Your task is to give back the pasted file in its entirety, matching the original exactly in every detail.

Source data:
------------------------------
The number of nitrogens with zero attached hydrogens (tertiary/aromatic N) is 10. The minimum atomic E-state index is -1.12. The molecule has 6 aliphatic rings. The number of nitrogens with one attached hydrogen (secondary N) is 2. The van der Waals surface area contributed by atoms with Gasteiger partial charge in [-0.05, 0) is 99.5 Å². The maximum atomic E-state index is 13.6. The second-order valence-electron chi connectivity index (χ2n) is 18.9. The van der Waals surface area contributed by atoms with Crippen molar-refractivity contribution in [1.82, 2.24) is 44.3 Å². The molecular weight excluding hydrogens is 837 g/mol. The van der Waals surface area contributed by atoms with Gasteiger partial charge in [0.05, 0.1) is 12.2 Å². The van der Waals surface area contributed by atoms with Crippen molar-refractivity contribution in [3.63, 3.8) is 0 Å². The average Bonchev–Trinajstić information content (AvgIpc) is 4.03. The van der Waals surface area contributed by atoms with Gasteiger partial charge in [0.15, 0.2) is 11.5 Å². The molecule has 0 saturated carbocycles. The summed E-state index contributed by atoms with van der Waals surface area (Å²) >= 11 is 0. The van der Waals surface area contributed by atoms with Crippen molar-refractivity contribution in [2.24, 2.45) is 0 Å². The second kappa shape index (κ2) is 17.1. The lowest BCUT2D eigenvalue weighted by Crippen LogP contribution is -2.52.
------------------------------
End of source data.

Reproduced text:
The number of nitrogens with zero attached hydrogens (tertiary/aromatic N) is 10. The minimum atomic E-state index is -1.12. The molecule has 6 aliphatic rings. The number of nitrogens with one attached hydrogen (secondary N) is 2. The van der Waals surface area contributed by atoms with Gasteiger partial charge in [-0.05, 0) is 99.5 Å². The maximum atomic E-state index is 13.6. The second-order valence-electron chi connectivity index (χ2n) is 18.9. The van der Waals surface area contributed by atoms with Crippen molar-refractivity contribution in [1.82, 2.24) is 44.3 Å². The molecular weight excluding hydrogens is 837 g/mol. The van der Waals surface area contributed by atoms with Gasteiger partial charge in [0.05, 0.1) is 12.2 Å². The van der Waals surface area contributed by atoms with Crippen molar-refractivity contribution in [3.63, 3.8) is 0 Å². The average Bonchev–Trinajstić information content (AvgIpc) is 4.03. The van der Waals surface area contributed by atoms with Gasteiger partial charge in [0.15, 0.2) is 11.5 Å². The molecule has 0 saturated carbocycles. The summed E-state index contributed by atoms with van der Waals surface area (Å²) >= 11 is 0. The van der Waals surface area contributed by atoms with Crippen molar-refractivity contribution in [2.24, 2.45) is 0 Å². The second kappa shape index (κ2) is 17.1. The lowest BCUT2D eigenvalue weighted by Crippen LogP contribution is -2.52.